About 15 months ago, I had a chat with Miles Sanders at a practice days before the Under Armour All-America Game.

At the time, he was one of the top running back recruits in the country. By the end of the week, Sanders moved up in the rankings and became the No. 1 running back recruit in the country. It was obvious that he was the top high school tailback in Orlando.

Sanders was, of course, verbally committed to Penn State. Saquon Barkley had just completed the most productive season ever by a Penn State freshman tailback. With one highlight-reel run after another, he looked every bit like a future All-American. So my question to Sanders was obvious.

“Are you concerned about being stuck behind Barkley for at least another two years?”

In this age of blue-chip recruits de-committing, I expected a non-committal answer. Maybe Sanders would deflect and say that he’s confident in his abilities and that he would be willing to compete. Maybe he would talk about Barkley being a great guy and that he met him on a recruiting visit.

His answer was “C,” none of the above.

“I see Saquon doing his thing up there,” Sanders told Saturday Tradition back in December 2015. “I just can’t wait to get up there with him, become a 1-2 punch and do damage in the B1G.”

Sanders kept his commitment to Penn State and as a result, the Lions got the top tailback recruit in the country to buy into playing with Barkley. He could’ve went somewhere else and possibly did exactly what Barkley did as a true freshman in 2015.

In 2017, Penn State is really going to reap the benefits of Sanders’ commitment.


You can tell a lot about a guy based on how he approaches his first real offseason in college. Not every five-star recruit attacks the winter workout period.

Sanders certainly didn’t fall into that category. At all.

After coming to Penn State hovering around 200 pounds, Sanders entered this spring at a bulked-up 224. James Franklin was taken aback.

“I texted (Sanders’) mom that ‘Her baby looks like a man right now,'” Franklin said at the beginning of spring practices. “He was standing next to Saquon — they’re two impressive-looking guys — and he doesn’t have Saquon’s legs. Few people do. But he is put together right now.”

And in case there was any doubt about Sanders’ lower-body strength, here’s video of him squatting a couple weeks ago:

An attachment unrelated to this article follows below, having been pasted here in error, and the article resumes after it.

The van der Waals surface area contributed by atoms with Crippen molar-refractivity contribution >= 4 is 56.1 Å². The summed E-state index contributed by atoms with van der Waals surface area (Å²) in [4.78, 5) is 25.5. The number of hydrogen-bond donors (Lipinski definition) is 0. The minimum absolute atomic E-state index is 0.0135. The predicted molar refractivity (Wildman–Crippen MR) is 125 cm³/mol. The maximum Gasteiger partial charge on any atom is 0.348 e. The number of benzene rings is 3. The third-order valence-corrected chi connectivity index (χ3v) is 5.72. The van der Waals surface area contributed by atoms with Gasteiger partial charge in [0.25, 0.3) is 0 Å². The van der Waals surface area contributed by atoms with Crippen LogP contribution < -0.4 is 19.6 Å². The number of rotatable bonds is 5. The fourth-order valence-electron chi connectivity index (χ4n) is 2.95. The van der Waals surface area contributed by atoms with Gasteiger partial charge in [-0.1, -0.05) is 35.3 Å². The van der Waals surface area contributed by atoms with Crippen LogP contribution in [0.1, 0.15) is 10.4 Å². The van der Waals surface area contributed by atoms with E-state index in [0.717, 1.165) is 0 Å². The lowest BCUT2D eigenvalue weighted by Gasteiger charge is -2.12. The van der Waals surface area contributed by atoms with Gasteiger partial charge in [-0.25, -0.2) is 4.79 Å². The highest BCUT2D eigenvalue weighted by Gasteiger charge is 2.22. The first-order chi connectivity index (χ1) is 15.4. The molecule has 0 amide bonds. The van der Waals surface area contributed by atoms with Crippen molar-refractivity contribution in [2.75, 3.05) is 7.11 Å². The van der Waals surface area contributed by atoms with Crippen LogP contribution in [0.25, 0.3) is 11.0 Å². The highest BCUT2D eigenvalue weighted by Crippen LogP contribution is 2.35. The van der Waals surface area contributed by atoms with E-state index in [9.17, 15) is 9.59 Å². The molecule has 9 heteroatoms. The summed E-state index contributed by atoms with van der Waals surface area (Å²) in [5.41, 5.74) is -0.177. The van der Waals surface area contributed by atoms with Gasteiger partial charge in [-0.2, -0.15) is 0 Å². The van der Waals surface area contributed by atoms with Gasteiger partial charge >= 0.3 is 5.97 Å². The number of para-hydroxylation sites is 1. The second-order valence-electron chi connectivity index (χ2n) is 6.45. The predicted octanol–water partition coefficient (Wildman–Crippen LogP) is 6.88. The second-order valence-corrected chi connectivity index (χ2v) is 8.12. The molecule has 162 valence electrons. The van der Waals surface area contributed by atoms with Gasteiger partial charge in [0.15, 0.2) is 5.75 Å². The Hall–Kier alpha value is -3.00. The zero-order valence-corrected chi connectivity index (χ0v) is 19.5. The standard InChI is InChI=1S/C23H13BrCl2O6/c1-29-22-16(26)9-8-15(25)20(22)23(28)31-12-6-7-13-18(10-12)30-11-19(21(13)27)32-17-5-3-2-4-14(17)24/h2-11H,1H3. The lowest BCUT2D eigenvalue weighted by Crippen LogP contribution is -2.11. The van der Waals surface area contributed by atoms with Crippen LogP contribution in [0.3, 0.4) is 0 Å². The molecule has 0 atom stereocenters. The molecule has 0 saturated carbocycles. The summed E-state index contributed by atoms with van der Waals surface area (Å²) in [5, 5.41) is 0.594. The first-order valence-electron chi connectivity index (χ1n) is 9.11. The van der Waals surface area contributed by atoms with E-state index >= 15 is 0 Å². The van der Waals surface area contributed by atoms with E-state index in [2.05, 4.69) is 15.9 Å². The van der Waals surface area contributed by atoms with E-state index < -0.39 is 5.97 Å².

In 2016, Sanders was mostly used as a true backup and as a return specialist. He finished the season with 25 carries for 184 yards, two catches for 24 yards and 33 kickoff returns (a Penn State record) for 688 yards (second in program history).

After seeing Sanders’ progress this offseason, one thing is clear. He’s not bulking up in hopes of getting garbage-time carries and holding on to his kickoff return job. He’s gearing up to become a complimentary tailback in 2017.

Ok, calm down. I can hear Penn State fans already.

“Why would you suggest that Barkley should touch the ball less?! If this is his last season, shouldn’t he get as many carries as he can handle?”

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That’s a fair point. But what if I told you that there could be enough work so that Barkley could bid for the Heisman Trophy and Sanders could get some key second-year experience?

As explosive as the Lions were last year, they actually didn’t have a ton of garbage time. They only had five games all season in which they entered the fourth quarter leading by 14 points or more. Franklin repeatedly talked about how he wished his team turned on the jets earlier in games. Bigger early leads obviously means more work for young guys like Sanders.

Given all the offensive talent the Lions return, there’s reason to believe that they could be on the right side of a few more early blowouts in 2017.

But Sanders can be part of the reason for those blowouts. Plenty of Heisman candidate tailbacks had a backup that averaged double-digit carries:

Carries 343 147
Rushing yards 2,587 949
Touchdowns 29 9
Carries  271 145
Rushing yards  1,658 751
Touchdowns 17 8
Carries 325 133
Rushing yards 1,830 1,162
Touchdowns 16 11

Is Sanders on the same level of Jones or Richardson yet? No, but if his production warrants it, Sanders could easily average double-digit carries without dipping too far into Barkley’s workload. That’d be a whole lot more than the 1.79 carries per game he averaged last year.

That’s not to say that Sanders was underused in 2016. The coaching staff knows his understanding of the offense better than I do. If that’s what they wanted to do with him as a true freshman, there’s nothing wrong with that. But it would be surprising if Sanders’ workload didn’t multiply in his sophomore season.

Penn State would prefer not to have Barkley carry the ball 30-plus times against the likes of Indiana and Maryland. Given Barkley’s value and his history of ankle injuries, he might not exceed the 272 carries he got in 2016.

Andre Robinson and Mark Allen will also earn touches. After all, they both got more backfield work than Sanders last year.

But Sanders was the five-star recruit and the promising true freshman. He’s the one that’s being groomed to be the heir apparent to Barkley’s reign of the Penn State backfield.

For now, though, Sanders will focus on helping the Lions deliver that 1-2 punch.